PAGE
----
|[ Excerpt from The Science of Yoga, page 57 ]
The respiratory system is a marvel of evolutionary engineering. Its function is the heart of existence for mammalian life forms.
From a biological perspective, modern science has painted a broad picture of its function, yet much remains to be discovered about its deeper dimensions and purpose. From a purely biological viewpoint though, we can gain some understanding of some of the imperatives of our pranayama practice.
The lungs are two sponge-like organs located in the thoracic (chest) region, which are responsible for respiration.
When we say respiration, we need to consider not only the mechanical nature of breathing in (inspiration) and breathing out (expiration), but also the mechanism for absorption of the vital nutrients from the inhaled air into our organism, as well as the expulsion of wastes on the exhalation.
The lungs are situated, one on either side of the chest, the left lung itself being of a somewhat smaller size so as to accommodate the heart, which also lies primarily on the left side within the thorax. The right lung is divided into three distinct sections or 'lobes'.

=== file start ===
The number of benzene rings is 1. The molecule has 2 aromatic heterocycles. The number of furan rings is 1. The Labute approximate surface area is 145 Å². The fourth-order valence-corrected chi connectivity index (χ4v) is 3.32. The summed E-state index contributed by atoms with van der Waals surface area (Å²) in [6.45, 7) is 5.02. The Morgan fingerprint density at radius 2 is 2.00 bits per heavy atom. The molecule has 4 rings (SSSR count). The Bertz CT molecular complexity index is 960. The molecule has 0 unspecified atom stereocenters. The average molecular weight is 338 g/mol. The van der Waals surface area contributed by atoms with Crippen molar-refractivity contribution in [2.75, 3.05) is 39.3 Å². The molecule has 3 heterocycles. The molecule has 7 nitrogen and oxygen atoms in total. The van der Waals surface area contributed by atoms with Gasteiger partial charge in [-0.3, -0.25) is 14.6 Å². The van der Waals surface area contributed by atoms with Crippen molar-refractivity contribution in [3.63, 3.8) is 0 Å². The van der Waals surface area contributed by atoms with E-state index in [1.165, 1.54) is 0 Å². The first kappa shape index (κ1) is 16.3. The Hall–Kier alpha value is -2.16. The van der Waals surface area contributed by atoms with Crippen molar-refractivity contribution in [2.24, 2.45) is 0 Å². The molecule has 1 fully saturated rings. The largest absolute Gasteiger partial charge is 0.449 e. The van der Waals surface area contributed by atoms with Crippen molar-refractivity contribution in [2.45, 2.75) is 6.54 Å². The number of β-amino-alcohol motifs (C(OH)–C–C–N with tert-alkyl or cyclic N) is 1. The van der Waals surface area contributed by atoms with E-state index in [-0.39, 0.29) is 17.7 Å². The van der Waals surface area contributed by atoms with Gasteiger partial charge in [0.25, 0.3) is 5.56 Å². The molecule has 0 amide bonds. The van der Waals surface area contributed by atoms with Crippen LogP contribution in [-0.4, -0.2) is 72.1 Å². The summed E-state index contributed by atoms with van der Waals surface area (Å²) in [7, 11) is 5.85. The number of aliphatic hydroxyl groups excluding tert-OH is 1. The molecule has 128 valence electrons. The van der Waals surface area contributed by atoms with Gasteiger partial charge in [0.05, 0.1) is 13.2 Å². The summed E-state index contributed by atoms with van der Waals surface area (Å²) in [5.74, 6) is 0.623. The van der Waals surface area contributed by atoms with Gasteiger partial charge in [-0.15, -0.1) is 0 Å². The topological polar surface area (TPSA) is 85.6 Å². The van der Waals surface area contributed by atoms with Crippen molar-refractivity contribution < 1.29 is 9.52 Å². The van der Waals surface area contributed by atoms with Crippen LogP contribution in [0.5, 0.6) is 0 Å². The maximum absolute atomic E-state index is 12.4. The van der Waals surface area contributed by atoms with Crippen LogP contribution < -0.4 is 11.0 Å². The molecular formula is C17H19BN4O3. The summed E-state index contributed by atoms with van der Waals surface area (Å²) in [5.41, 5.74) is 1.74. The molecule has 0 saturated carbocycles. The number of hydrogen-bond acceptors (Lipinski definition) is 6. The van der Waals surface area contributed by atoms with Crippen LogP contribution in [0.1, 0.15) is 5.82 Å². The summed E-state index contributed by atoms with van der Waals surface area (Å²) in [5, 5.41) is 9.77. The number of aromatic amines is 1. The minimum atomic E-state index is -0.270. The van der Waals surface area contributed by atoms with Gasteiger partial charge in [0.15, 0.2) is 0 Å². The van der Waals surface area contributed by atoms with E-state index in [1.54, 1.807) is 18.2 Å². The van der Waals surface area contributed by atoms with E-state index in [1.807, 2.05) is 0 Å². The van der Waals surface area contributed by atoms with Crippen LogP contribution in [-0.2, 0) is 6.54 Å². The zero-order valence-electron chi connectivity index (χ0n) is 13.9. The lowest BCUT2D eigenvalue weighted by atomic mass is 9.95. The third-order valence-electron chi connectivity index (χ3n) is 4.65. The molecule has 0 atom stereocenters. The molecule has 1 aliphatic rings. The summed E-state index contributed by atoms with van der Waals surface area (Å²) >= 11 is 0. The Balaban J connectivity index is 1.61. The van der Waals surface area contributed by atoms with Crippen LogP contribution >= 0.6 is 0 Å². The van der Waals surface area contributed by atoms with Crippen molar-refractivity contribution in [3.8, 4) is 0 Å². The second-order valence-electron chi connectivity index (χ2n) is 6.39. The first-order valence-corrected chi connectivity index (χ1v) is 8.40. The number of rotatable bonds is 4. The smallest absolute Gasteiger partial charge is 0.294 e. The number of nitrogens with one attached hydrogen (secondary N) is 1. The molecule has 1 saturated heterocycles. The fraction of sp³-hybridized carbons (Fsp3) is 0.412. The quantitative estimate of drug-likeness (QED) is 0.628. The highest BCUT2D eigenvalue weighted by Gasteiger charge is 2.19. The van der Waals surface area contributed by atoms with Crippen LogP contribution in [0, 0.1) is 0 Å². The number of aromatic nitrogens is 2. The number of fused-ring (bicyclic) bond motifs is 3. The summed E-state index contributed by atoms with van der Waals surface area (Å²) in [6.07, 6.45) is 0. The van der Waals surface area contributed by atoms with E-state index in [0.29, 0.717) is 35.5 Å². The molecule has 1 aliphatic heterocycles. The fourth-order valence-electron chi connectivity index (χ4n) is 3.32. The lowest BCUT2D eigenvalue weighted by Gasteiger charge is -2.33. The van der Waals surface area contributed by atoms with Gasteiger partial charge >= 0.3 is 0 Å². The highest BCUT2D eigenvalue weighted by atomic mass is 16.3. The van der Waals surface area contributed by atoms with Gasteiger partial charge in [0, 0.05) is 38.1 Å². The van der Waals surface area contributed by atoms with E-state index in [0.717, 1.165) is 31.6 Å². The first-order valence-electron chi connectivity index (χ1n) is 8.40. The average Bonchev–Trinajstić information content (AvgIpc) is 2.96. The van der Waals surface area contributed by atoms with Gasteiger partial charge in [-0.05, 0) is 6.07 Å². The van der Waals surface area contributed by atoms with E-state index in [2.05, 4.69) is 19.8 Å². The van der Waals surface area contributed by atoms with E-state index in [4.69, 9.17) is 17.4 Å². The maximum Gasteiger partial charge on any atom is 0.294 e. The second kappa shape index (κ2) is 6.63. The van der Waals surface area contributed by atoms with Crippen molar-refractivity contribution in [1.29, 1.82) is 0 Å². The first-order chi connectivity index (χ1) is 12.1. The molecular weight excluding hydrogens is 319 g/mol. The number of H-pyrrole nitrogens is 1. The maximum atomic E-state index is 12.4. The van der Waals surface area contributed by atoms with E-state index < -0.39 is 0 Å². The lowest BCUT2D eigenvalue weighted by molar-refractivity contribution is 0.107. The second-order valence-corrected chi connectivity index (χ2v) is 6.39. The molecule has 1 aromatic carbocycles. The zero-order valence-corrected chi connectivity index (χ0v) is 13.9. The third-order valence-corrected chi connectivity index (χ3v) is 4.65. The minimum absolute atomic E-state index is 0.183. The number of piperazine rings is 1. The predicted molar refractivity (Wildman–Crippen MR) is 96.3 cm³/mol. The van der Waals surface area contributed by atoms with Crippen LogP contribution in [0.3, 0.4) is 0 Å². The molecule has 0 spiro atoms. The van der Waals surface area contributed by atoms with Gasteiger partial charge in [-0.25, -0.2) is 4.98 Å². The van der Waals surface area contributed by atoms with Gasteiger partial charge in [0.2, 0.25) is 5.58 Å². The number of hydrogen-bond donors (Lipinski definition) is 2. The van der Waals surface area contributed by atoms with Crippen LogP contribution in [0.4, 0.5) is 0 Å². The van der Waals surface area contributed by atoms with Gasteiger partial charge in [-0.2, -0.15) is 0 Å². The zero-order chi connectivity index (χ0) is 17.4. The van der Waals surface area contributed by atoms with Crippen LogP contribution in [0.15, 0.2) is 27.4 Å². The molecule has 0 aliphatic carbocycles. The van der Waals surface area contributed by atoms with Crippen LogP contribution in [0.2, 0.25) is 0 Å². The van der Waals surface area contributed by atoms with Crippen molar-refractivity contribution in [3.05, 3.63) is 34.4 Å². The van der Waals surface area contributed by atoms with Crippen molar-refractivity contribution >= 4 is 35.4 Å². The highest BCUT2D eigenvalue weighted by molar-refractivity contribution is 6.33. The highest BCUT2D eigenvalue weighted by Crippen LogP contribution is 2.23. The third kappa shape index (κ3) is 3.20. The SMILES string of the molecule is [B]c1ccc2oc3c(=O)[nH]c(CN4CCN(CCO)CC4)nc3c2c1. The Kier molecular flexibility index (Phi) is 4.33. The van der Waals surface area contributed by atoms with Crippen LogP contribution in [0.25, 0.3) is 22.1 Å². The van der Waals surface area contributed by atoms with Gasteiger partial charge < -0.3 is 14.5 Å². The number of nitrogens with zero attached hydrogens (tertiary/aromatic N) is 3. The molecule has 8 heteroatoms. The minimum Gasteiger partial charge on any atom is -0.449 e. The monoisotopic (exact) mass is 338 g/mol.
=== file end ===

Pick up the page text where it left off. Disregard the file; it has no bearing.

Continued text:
The left lung, because of the impeding location of the heart, has only two separate lobes. The lungs are enclosed in a protective sack called the pleura, as is the heart (within the pericardium).
The base of the lungs rest upon a large, membranous-like muscle called the diaphragm, which forms the entire inferior aspect, or base of the thoracic cavity. It has its attachments along the entire lower margins of the ribs, both front and back, and plays a vital role in the action of breathing.
From a medical standpoint, it is the oxygenation of the blood (oxygen taken from inhaled breath) and the elimination of waste products from the bloodstream (carbonic acid released in the exhaled breath) that is the primary function of the lungs.
The interior of the lungs themselves house over an astounding 600 million cells which, if they were to be laid out over a flat surface, would cover an area greater than the size of a football field! It is this labyrinth of cells that provide the vehicle for absorption of the nutrients in the air we breathe - that vital energy prana...
NOTE: This yoga article is an excerpt from The Science of Yoga, an online yoga training program with streaming yoga videos and 600 pages of step-by-step yoga instruction.
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